>
> From: Michael Rash <michael.rash@gm...> - 2016-09-20 03:01:54
>

Hi Michael, sorry if this message is weird, I received messages as "digest"
but now changed it and did some copy/paste here as I didn't receive this
"digest"-mail yet, but wanted to reply to it anyway...


> On Mon, Sep 19, 2016 at 6:49 PM, newsboost <newsbo...@gmail.com> wrote:
>
>>
>> ======================================
>> rt54g@router:/tmp# diff LAN_only.txt LAN+WAN.txt
>> --- LAN_only.txt
>> +++ LAN+WAN.txt
>>
>> Â  *filter
>> +:SSHBFP - [0:0]
>> +-A INPUT -i eth0 -p tcp -m tcp --dport 22 -m state --state NEW -j SSHBFP
>> +-A SSHBFP -m recent --set --name SSH --rsource
>> +-A SSHBFP -m recent --update --seconds 60 --hitcount 4 --name SSH
>> --rsource -j DROP
>> +-A SSHBFP -j ACCEPT
>> ======================================
>>
>> I'm definately not an iptables-expert. But what I think I see here, is
>> that when I go from SSH-access, from only LAN to LAN+WAN, then the
>> "only" difference is that the router adds something extra to the
>> IPTABLES-rules. In this case, something extra is added to the
>> "filter"-table, more specifically, the INPUT-chain. My understanding is
>> that "SSHBFP" is a new "target", so when something (a tcp-packet) tries
>> to connect to port 22 from eth0 (the WAN-side of the router = the
>> internet-side) and it is new, the first rule says: Jump to target
>> "SSHBFP". Then there are 3 new commands - I don't know what they do. And
>> finally that packet is ACCEPTED.
>>
>
> That is correct - the additional commands apply the iptables 'recent'
> extension to effectively do rate limiting on incoming SSH connection
> requests. Somewhere else in your INPUT chain there should be a rule to
> accept packets that are part of established connections as well.
>

Thanks! You're right, I'm sure there is a rule for established connections
but that is probably not caught by the diff-tool...


>
>> Without changing these rules in the web-interface, I tried to login to
>> the Asus-router and using SSH (from LAN-side) I wanted to type in
>> something like:
>>
>> # iptables -N SSHBFP
>> # iptables -A INPUT -i eth0 -p tcp -m tcp --dport 22 -m state --state
>> NEW -j SSHBFP
>> iptables: Protocol wrong type for socket.
>> # iptables -A SSHBFP -m recent --set --name SSH --rsource
>> # iptables -A SSHBFP -m recent --update --seconds 60 --hitcount 4 --name
>> SSH --rsource -j DROP
>> # iptables -A SSHBFP -j ACCEPT
>>
>> So, I'm not completely sure what is going on... I don't understand the
>> "Protocol wrong type for socket". These commands don't work. If they
>> did, I think it should be possible to make the fwknopd-server let me
>> in...
>
>
> I think that iptables error is because of a bug in iptables and/or the
> kernel on your system based on some searches I did - those commands should
> work just fine. Your strategy is a good one, and let's try simplifying the
> iptables commands a bit. Just do the following and see if you can SSH to
> the WAN side:
>
> # iptables -I INPUT 1 -p tcp --dport 22 -j ACCEPT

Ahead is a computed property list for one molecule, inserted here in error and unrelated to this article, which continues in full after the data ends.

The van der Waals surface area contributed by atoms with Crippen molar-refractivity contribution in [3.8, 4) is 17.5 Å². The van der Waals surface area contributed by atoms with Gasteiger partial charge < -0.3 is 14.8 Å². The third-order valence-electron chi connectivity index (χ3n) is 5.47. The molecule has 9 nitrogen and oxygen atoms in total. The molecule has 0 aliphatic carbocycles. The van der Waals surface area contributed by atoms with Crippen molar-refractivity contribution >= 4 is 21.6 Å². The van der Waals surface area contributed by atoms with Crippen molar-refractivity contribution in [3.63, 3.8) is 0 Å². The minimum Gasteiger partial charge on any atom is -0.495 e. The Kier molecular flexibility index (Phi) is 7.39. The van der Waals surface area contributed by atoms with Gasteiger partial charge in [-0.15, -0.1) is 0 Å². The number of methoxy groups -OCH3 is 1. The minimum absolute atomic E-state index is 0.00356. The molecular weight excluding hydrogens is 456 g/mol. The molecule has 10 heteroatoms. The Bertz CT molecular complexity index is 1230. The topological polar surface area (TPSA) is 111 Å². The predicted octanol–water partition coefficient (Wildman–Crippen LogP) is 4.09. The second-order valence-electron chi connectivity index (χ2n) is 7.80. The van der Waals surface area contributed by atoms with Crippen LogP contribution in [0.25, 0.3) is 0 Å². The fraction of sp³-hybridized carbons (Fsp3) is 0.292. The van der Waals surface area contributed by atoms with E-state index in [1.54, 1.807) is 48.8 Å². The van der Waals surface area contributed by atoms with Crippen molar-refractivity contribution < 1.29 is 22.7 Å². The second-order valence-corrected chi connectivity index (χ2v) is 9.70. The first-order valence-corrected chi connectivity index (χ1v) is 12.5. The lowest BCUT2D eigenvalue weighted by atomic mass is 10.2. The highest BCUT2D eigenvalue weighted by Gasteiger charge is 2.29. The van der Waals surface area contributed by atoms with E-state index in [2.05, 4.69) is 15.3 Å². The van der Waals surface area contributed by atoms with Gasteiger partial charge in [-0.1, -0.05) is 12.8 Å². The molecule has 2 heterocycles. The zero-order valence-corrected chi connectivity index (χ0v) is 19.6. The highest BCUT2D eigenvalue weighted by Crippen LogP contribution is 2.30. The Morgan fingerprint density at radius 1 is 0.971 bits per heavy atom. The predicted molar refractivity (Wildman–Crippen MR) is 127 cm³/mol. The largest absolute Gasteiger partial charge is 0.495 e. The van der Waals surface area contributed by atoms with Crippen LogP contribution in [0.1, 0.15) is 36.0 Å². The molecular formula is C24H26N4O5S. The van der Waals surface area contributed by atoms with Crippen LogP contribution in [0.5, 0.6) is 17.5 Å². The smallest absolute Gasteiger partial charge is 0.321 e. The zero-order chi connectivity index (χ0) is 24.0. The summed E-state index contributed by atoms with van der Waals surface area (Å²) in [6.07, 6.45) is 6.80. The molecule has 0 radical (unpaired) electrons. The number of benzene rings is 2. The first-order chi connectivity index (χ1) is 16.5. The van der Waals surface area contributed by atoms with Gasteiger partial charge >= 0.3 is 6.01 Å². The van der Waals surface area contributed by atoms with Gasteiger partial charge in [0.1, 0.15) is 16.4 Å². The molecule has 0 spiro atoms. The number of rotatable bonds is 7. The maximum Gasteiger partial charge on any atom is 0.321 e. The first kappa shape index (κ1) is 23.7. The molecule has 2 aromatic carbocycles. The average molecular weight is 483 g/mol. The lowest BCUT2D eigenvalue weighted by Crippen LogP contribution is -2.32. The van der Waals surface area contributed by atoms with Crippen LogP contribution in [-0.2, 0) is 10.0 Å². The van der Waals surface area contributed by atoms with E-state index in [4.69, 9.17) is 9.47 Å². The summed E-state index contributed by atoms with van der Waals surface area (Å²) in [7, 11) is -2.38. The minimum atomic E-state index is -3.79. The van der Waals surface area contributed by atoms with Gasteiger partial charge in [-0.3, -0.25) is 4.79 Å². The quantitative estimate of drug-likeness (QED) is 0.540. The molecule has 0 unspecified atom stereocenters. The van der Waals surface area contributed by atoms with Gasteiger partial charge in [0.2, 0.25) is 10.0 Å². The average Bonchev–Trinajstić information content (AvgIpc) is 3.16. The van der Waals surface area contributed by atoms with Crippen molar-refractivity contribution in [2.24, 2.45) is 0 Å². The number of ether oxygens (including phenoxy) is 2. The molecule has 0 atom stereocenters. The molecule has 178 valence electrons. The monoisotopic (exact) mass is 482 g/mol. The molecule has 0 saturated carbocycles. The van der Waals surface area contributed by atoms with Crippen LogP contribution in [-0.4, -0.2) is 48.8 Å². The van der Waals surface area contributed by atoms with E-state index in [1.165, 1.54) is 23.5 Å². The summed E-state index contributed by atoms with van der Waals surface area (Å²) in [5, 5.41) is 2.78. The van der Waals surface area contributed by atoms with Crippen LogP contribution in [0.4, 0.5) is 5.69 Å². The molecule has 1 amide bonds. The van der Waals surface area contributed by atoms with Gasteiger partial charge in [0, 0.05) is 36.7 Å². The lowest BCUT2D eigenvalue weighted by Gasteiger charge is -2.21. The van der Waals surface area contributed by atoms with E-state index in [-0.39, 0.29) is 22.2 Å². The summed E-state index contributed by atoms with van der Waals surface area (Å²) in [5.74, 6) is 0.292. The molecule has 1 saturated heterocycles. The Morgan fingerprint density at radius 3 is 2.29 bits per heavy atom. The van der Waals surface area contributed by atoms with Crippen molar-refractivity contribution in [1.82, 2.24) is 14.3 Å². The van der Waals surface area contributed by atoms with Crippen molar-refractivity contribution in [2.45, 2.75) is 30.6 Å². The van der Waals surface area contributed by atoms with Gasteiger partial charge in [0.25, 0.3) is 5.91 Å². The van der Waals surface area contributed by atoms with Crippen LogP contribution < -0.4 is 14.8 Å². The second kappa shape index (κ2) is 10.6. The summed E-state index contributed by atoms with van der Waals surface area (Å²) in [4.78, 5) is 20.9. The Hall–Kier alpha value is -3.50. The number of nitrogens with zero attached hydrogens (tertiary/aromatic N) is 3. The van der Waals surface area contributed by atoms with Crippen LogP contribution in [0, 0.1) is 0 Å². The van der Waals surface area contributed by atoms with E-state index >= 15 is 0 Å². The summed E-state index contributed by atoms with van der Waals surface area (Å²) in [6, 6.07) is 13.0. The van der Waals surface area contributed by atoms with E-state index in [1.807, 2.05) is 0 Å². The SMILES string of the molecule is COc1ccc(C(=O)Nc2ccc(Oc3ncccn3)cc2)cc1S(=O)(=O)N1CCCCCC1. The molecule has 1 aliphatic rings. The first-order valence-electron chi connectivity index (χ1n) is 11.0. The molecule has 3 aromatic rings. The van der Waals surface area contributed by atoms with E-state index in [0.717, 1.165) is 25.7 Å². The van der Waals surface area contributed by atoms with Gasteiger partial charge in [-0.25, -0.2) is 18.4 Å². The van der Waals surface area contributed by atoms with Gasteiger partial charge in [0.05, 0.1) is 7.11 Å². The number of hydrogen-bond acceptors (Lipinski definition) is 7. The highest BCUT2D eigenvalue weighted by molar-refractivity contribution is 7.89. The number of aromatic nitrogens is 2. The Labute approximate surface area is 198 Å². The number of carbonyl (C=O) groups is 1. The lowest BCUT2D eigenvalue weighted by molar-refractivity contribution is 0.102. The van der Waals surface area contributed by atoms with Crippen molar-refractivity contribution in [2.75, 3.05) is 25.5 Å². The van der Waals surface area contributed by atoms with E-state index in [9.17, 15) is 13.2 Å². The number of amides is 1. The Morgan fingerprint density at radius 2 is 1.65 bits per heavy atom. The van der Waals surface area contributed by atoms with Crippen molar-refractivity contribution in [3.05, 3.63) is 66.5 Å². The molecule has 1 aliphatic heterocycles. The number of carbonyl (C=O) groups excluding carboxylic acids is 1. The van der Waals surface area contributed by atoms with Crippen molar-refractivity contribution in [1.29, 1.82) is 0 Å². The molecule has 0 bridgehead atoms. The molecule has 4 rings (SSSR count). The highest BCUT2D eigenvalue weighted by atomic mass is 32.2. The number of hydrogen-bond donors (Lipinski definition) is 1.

>

You're right - must be a bug in the entware version of iptables, which I'm
using... Anyway, you're right:


> This cuts out the rate limiting stuff and will help to verify that SSH is
> available on eth0. The nmap output you sent had 'filtered' instead of
> 'closed', so that implies a firewall policy in the way instead of otherwise
> having TCP stack access and SSH not listening on eth0.
>
> You're completely right! First I had my connection "filtered" and when I
tried to ssh to the WAN-side of the router (public IP address) it was just
waiting forever and nothing happens... After running the command above,
when I tried to ssh it immediately said something about "connection closed"
(I'm at work at the moment, I just didn't have time to reply earlier)...

Anyway, if it isn't possible for me to login directly to the
>> router using fwknopd, would it be possible for me to maybe first send
>> the SPA-packet and then SSH into one of the machines on the LAN (from
>> the internet/WAN-side), e.g. 192.168.1.150 ? How would I setup this ?
>>
>
> You could use the NAT capabilities in fwknopd to NAT an incoming SSH
> connection from the WAN side straight through to an internal system if you
> prefer that (but it shouldn't be necessary - access to SSH on eth0 should
> be possible directly from the WAN side). There are some details on this
> here:
>
> http://www.cipherdyne.org/fwknop/docs/fwknop-tutorial.html#nat
>

Thanks, I begin to understand it and it makes me feel very happy that by
using your iptables command I now get connection closed instead of
filtered... But why doesn't it yet allow ssh from the outside, just by
running:

# iptables -I INPUT 1 -p tcp --dport 22 -j ACCEPT

Am I right, somewhere else in the iptables-rules - something must be
REJECTING (isn't that the difference between -j DROP which acts like a
"filter" and -j REJECT which just closes the attempt to SSH in) ?

Or can it be something in the implementation of sshd, on the router? When I
get home from work later today, I'll try to see all the iptables rules and
see if I can understand why it rejects ssh-connections...
Thanks!


Br,
Martin
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